Tunisian singer Nooman Chaari caused a stir in Tunisia after releasing a video clip of his latest song titled “Peace between Neighbours”, which he performed jointly with an Israeli singer.
The song went viral online and social media platforms were abuzz with reactions. Tunisian activists accused Chaari of “cultural normalisation” with Israel through this duet. According to the Times of Israel, the project was coordinated with the Arab Council for Regional Integration, a body tasked with defending and encouraging Arab-Israeli dialogue in the region.
The video clip featured scenes from the Palestinian territories and some Arab countries, and the song called for reconciliation between Arabs and their Israeli neighbours.
The song was featured on the Israeli Ministry of Foreign Affairs’ Arabic-speaking Facebook page “Israel Speaks Arabic”, which introduced the song performed by Tunisian singer Nooman Chaari and Israeli singer Ziv Yehezkel, with the caption “Music is a bridge between cultures and peoples.”
The Arab Council for Regional Integration stated on its Facebook page that the song was written by a very distinguished Yemeni poet who requested to remain anonymous for security reasons.
There were many calls for punitive actions to be taken against the Tunisian singer and composer, who is the leader of a band that participates in a TV show broadcast on a state television channel in Tunisia. Other activists have called for a reaction from the Tunisian Musicians Syndicate.
Under the eye-catching title of “Normalisation in exchange for money, Israeli money sweeps the Tunisian artistic field,” Blogger Moez Haj Mansour posted on his Facebook page, “Tunisian Nooman Chaari, who claims to be a musician, composer, distributor and singer of religious songs declares normalisation with Israel… This is the first Israeli-Tunisian-Yemeni artistic cooperation with the support of the Arab Council for Regional Cooperation which financed by the Zionist Dennis Ross and receives huge funds from the UAE and Israel ..Nooman Chaari had visited ‘Israel’ several times and gave concerts in exchange for huge sums of money.”
In his statements to the local radio station Mosaique FM, Chaari denied that the mission of the Arab Council for Regional Integration was to call for normalisation with Israel. Rather, its mission; he said, is to spread peace and tolerance between religions. He also denied receiving money for this song.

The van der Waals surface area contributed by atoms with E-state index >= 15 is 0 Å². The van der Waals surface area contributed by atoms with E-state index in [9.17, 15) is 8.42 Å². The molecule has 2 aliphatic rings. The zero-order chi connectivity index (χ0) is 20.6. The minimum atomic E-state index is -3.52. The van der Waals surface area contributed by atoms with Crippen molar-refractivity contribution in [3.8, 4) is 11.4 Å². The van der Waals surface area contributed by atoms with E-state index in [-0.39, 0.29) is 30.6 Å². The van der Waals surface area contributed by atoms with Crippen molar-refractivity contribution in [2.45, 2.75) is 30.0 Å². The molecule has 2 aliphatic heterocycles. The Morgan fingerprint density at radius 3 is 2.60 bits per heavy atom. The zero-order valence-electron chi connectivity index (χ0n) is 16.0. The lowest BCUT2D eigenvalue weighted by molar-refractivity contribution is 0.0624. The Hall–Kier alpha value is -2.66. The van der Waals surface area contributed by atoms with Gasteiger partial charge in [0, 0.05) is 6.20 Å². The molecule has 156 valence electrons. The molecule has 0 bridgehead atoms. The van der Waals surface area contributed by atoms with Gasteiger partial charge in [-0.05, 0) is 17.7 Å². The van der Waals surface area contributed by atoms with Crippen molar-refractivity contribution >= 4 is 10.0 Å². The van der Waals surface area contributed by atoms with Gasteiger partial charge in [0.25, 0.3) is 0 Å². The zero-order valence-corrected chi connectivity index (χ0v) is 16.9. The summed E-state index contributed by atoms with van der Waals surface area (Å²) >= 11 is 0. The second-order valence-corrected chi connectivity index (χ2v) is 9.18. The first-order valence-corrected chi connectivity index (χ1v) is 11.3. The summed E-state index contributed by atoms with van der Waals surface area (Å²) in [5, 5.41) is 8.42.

Chaari acknowledged that he had previously travelled to Tel Aviv to give a concert there, and added, “Art has neither religion nor nationality, nor is it against or with normalisation … and normalisation in its political aspect does not concern me, and the artist believes that interation with people must be based on their humanity and not on their religion or other affiliations.”
“What I took into consideration was the fact that the (Israeli) artist was of Iraqi origin, regardless of his religion or nationality,” Chaari added.
Besides his critics, Chaari had also several outspoken supporters among Tunisian artists. They explicitly expressed their support for the artist and denounced the smear campaigns against him.
“I support my friend and my colleague, composer Mooman Chaari, and I denounce this smear campaign against him for his artistic project and his dealing with an Iraqi artist of Jewish origin,” said Tunisian perfomer Chamseddine Bacha.
“Art and music are the language of the world, and the musical scale is read in the same way everywhere,” he added.
Normalisation with Israel was the subject of great controversy on social media and reflected a state of confusion among the Tunisian political elite, especially after The New York Times announced that Tunisia was next with Oman among Arab countries expected to conclude a peace agreement with Israel, similar to the UAE, Bahrain, Sudan and Morocco. The Tunisian foreign ministry said December 22 that Tunis was not interested in establishing diplomatic relations with Israel and that its position will not be affected by any international changes. The powerful trade unions have also taken a stand against any normalisation moves.
Normalisation with Israel is a divisive issue in Tunisia. Some no longer hide their support of normalisation and are enthusiastic about the steps already taken by the Arab countries who signed agreements with Israel. The great majority of Tunisians, however, remain opposed to it.